This blog is about social science, philosophy, theology, and various related fields (such as education, technology, and leadership).
I work in Communications at Dallas Theological Seminary, an evangelical graduate school from which I also received my master’s degree. My job is pretty great because I get to work at the intersection of education, PR, student services, and Christian culture. My job includes everything from front-end web development to project management.
Previously, I’ve worked in ministry, where I’ve led youth and adult educational programs and preached regularly. In my spare time, I worked with incarcerated populations dealing with transitional and substance abuse cessation issues. A couple of years have been spent in advertising, where my job titles have included “copywriter and designer” to “digital marketing director.” Before working at DTS, I was employed as a corporate trainer in retail technology. From K-12 educators to MBA graduates, from just launched-startups to global businesses, I got to be involved in various aspects of instruction and guidance.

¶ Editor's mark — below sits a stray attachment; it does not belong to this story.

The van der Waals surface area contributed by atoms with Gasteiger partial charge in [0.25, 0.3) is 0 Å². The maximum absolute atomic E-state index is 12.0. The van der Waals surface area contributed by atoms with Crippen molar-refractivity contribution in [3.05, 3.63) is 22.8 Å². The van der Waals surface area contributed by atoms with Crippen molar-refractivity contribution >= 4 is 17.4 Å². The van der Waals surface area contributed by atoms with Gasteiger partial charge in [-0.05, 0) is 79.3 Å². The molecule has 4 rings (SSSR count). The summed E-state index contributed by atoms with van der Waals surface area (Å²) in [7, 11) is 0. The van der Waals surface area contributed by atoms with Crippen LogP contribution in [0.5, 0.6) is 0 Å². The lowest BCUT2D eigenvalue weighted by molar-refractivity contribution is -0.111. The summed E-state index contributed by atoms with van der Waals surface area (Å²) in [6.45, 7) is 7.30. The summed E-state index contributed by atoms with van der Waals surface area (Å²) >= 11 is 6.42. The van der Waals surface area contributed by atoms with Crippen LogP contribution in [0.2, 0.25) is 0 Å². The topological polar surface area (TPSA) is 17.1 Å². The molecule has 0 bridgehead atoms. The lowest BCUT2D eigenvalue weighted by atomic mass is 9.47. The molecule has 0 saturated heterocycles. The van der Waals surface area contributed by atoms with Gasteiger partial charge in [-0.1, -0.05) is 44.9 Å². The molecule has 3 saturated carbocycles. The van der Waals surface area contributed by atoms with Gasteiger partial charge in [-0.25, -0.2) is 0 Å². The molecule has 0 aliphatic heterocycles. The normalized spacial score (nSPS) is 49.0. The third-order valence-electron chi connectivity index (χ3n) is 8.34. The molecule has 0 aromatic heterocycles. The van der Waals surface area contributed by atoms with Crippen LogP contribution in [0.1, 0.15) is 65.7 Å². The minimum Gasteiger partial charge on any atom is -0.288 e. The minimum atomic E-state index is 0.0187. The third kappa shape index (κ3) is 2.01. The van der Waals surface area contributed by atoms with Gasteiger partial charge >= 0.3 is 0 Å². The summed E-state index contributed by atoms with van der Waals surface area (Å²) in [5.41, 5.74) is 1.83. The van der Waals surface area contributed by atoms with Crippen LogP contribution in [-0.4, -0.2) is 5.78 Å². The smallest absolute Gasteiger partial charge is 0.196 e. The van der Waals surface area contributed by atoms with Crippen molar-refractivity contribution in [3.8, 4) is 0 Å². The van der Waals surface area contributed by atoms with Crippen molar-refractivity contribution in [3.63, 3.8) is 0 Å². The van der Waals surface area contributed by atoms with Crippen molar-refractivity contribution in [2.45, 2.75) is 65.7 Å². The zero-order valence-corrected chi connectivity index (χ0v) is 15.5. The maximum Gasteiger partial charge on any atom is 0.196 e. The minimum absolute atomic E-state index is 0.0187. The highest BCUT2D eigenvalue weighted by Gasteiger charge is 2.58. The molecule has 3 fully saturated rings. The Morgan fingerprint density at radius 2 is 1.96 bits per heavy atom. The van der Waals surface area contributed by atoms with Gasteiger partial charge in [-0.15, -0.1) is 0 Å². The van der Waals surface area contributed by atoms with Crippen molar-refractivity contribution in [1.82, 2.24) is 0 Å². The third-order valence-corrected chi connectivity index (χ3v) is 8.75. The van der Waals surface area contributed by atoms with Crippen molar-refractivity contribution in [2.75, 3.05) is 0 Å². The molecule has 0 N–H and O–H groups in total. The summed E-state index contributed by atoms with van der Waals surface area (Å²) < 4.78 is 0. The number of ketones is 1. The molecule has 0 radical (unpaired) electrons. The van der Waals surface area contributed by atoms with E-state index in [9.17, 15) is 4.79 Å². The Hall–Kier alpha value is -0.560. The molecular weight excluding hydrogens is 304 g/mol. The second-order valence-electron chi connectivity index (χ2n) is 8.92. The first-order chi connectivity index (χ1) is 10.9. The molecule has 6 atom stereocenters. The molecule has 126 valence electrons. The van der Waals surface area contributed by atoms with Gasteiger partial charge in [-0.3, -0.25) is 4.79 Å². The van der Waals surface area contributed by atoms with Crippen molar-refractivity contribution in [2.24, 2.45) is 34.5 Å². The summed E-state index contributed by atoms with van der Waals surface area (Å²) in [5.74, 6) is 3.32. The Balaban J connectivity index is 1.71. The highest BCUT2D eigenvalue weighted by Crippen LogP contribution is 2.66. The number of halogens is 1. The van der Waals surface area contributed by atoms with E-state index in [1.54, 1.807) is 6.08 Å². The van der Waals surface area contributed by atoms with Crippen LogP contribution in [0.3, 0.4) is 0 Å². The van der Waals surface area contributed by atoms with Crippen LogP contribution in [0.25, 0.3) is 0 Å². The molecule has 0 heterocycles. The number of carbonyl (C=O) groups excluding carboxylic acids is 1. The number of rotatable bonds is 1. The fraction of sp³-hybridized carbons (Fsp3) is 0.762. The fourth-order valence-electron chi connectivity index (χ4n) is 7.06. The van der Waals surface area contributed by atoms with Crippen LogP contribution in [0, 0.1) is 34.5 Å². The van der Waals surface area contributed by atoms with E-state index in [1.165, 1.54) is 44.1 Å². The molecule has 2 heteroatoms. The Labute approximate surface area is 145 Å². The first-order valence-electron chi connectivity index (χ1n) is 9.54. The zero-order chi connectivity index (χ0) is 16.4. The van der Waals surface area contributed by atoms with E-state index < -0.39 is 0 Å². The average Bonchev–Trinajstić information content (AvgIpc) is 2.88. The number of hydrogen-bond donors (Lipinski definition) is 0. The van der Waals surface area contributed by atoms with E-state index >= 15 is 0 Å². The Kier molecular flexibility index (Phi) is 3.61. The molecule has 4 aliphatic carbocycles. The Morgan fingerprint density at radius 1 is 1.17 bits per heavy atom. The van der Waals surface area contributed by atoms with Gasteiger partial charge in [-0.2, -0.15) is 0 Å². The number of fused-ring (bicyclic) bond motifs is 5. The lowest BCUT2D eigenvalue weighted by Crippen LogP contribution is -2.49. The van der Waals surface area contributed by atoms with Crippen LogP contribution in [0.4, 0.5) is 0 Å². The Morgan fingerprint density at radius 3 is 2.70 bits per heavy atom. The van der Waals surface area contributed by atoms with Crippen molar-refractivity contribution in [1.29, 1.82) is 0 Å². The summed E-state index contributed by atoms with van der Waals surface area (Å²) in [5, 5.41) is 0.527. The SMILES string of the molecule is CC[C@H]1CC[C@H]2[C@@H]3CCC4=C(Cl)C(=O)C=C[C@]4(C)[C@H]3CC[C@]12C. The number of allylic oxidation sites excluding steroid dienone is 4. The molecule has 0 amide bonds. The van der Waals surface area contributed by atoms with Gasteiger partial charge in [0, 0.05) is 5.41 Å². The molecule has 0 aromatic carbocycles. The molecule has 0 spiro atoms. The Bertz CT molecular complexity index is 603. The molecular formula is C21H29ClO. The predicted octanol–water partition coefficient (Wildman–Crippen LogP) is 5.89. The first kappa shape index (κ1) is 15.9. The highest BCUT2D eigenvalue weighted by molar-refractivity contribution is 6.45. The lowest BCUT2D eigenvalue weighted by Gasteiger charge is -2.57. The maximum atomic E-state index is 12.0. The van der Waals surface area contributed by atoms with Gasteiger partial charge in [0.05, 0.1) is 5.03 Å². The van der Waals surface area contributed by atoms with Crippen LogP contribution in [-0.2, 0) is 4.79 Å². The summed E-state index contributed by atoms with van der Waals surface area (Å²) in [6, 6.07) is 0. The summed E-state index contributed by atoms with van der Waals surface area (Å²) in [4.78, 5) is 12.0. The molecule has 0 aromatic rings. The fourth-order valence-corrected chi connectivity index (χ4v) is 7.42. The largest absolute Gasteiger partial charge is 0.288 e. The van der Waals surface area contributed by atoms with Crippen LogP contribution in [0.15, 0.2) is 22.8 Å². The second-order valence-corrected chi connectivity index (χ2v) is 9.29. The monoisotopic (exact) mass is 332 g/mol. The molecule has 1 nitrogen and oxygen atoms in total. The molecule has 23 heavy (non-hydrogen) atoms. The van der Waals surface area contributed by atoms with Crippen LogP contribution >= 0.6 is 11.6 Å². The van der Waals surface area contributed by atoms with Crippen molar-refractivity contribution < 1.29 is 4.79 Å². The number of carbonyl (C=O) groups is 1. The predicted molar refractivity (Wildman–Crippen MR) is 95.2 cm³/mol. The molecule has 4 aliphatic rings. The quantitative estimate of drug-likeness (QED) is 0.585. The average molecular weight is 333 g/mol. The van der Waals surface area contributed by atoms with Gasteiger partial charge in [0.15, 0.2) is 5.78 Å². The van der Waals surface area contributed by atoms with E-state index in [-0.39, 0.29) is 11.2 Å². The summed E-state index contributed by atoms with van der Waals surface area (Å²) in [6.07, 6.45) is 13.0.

I am pursuing a PhD in Humanities (philosophy emphasis) from Faulkner University, where I hope to explore continental/post-modern philosophical theology in the Radical Orthodoxy tradition. I am a member of a Reformed Episcopal Church (ACNA) parish in Dallas, TX.
It’s the 500th anniversary of the German Reformation, and there is no shortage of Protestant-themed books, conferences, and sermon series. While the focus of many messages has been on Luther, Calvin, Zwingli, and Cranmer, Rebecca VanDoodewaard focuses on another cast of history-altering characters: Reformation women.
Ron Citlau is a lead pastor, writer, and same-sex struggler. His book covers mostly good theology, but connections with “reparative therapy” are questionable.
For many, Google Image Search is the one-stop shop for portraits, landscapes, backgrounds, or patterns. But, just because you can find it on a Google
Education—it’s expensive, it takes a long time to get a degree, and often you learn a lot of outdated material! It’s not all bad though